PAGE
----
Dictionary reaches final definition after century

Dictionary reaches final definition after century

A 17-volume dictionary of medieval Latin has finally been completed by Oxford University researchers after more than a century of accumulating entries.


The work on the dictionary, which began in 1913, has reached its final definition, "zythum", a type of fermented malt drink.


The editor, Richard Ashdowne, from Oxford University's classics faculty, said such a laborious, long-term project would never be initiated now.


"Some people really did doubt we would ever reach the end," said Ashdowne.
Dictionary entries were initially painstakingly assembled using handwritten slips. The printing process was also much slower before the arrival of computers. Researchers are also able to search source materials much more quickly, when documents have been digitised.

There are 750,000 slips, with more than 100,000 different senses of words and more than 400,000 quotations, with the final edition stretching to almost 4,000 pages.
The project began when Oxford historian Robert Whitwell wrote a letter to The Times calling for volunteers to help with researching this dictionary.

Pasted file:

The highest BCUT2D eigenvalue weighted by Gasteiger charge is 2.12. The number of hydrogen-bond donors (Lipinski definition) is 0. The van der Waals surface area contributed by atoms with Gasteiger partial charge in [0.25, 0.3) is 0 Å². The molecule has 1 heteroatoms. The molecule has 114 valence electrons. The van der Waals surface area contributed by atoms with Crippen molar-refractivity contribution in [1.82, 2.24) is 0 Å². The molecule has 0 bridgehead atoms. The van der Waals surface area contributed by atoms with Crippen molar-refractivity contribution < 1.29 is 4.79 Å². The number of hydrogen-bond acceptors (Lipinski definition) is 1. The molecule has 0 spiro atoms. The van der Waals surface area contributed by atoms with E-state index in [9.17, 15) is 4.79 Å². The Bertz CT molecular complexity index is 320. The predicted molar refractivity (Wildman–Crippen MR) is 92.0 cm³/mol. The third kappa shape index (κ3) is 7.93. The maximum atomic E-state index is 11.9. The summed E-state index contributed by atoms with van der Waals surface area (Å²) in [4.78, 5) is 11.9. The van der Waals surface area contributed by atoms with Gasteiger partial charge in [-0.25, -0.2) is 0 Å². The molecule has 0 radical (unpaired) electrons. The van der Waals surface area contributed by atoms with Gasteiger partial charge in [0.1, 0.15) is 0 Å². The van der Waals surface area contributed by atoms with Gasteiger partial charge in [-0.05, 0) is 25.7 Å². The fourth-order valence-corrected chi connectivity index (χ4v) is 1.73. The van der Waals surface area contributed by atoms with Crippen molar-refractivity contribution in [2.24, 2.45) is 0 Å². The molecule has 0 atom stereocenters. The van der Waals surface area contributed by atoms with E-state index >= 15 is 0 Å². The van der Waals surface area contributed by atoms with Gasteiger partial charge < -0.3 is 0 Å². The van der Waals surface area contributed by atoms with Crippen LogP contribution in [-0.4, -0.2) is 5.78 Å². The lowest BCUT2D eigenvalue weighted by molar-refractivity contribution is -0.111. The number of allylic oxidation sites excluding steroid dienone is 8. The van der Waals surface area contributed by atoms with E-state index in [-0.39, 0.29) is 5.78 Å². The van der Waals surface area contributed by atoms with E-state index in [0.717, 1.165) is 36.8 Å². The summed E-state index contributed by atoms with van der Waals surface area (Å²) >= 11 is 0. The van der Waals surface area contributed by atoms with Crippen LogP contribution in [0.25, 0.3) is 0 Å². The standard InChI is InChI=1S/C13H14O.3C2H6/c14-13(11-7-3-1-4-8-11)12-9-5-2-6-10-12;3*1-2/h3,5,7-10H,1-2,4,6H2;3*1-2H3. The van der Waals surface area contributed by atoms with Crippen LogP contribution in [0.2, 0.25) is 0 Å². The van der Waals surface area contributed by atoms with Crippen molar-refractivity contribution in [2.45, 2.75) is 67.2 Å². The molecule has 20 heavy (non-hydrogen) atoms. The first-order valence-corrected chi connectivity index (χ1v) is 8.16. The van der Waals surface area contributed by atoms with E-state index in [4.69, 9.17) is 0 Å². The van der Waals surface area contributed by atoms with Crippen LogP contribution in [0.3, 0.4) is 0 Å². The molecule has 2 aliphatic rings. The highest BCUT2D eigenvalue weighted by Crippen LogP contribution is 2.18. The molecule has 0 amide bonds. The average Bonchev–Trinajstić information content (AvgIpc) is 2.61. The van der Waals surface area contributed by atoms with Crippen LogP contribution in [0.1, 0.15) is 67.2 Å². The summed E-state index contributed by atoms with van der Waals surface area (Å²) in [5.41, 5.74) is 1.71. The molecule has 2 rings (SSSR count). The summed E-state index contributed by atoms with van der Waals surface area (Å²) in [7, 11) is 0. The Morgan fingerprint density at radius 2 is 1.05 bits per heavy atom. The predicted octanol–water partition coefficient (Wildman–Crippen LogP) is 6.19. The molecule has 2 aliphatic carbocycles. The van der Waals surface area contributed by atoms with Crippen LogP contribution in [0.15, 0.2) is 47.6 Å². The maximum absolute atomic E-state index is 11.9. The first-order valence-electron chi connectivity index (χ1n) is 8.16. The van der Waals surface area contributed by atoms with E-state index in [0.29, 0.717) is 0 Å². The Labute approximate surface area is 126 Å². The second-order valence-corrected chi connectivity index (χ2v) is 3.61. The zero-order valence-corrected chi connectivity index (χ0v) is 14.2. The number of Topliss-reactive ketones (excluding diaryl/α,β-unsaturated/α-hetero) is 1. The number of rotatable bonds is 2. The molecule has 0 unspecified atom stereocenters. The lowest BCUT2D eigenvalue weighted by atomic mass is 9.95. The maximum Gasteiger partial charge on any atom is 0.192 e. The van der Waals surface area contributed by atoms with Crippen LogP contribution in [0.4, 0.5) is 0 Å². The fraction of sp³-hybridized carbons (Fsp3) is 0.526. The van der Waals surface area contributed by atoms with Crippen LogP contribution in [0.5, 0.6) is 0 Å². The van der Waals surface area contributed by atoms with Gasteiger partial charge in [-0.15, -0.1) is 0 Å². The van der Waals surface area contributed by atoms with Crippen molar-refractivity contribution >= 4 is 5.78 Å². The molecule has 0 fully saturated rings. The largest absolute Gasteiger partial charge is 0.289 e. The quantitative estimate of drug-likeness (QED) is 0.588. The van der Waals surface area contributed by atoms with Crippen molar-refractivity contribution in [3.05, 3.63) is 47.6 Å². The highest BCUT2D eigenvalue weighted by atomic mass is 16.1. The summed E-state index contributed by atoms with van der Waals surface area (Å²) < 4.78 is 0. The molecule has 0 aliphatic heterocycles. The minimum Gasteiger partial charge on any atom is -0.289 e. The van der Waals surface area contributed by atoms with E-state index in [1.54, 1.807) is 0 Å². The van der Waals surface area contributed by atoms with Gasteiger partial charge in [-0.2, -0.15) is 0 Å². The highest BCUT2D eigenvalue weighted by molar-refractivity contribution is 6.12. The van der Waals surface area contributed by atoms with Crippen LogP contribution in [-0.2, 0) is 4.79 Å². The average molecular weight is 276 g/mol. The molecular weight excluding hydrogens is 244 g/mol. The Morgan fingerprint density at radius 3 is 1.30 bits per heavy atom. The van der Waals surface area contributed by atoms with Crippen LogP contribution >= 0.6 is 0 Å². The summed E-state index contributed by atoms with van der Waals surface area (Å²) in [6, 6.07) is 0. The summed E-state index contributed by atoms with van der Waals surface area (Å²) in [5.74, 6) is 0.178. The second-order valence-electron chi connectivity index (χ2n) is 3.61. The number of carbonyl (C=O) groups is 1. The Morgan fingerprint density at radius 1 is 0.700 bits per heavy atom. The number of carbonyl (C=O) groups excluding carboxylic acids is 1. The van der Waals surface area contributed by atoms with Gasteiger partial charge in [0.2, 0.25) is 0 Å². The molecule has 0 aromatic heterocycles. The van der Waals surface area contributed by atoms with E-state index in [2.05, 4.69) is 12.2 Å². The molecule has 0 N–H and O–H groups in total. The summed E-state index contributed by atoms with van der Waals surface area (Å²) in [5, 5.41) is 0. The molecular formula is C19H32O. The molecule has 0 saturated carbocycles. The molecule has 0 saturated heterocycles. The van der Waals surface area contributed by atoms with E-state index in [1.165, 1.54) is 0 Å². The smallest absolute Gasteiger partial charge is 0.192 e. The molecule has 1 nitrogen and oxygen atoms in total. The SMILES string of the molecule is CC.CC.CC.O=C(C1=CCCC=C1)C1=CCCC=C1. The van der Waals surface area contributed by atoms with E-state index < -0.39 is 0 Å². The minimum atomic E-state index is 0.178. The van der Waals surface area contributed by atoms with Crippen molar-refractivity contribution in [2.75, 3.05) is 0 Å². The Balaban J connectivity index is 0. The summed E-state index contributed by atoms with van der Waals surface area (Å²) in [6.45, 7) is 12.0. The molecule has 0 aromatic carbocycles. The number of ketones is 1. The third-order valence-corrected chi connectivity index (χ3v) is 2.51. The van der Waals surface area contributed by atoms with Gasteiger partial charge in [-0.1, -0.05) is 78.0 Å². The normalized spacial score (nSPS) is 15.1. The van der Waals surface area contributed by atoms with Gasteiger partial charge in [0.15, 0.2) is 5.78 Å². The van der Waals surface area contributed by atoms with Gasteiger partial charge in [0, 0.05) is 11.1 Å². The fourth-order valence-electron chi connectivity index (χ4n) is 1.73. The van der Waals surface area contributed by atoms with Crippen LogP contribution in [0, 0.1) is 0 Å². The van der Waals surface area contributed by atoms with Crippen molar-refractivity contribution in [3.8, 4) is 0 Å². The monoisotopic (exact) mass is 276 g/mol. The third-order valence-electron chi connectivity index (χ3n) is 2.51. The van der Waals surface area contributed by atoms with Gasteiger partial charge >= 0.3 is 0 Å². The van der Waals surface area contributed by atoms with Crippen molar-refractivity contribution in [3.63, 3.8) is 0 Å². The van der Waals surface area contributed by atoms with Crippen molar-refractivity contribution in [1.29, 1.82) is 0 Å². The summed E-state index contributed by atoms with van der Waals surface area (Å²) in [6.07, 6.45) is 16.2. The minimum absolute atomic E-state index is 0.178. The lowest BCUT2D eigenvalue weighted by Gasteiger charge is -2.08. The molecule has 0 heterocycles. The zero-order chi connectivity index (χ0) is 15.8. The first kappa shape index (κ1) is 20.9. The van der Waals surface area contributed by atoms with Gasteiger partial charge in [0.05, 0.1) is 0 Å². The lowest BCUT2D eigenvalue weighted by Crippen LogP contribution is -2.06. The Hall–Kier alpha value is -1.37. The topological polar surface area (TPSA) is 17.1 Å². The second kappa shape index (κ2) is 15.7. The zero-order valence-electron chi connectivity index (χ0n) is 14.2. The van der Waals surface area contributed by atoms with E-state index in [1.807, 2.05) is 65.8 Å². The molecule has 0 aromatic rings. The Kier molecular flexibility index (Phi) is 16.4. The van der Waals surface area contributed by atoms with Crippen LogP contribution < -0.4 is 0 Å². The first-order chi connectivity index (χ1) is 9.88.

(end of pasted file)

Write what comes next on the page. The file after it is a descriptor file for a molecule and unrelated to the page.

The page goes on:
Whitwell's plan was to produce the medieval Latin equivalent of the Oxford English Dictionary.

After 101 years, The Dictionary of Medieval Latin from British Sources will formally close in September, the BBC reported.

It will fill an academic gap that Whitwell had identified before the First World War.


Latin had been the language of written records for medieval courts, religion, science and politics. But scholars looking at Latin documents from Britain were still having to depend on a reference book first published in the 17th Century.

Ashdowne is the third editor - joining the project in 2008 when the dictionary had only reached the letter S.

He says there was a "huge feeling of satisfaction" when the dictionary was completed, but also a keen awareness of the many people who have contributed.

The completion of the dictionary had been accelerated by the arrival of computer technology, Ashdowne said.

There are also plans for the dictionary, published by the British Academy and costing 660 pounds, to be produced in a digital form

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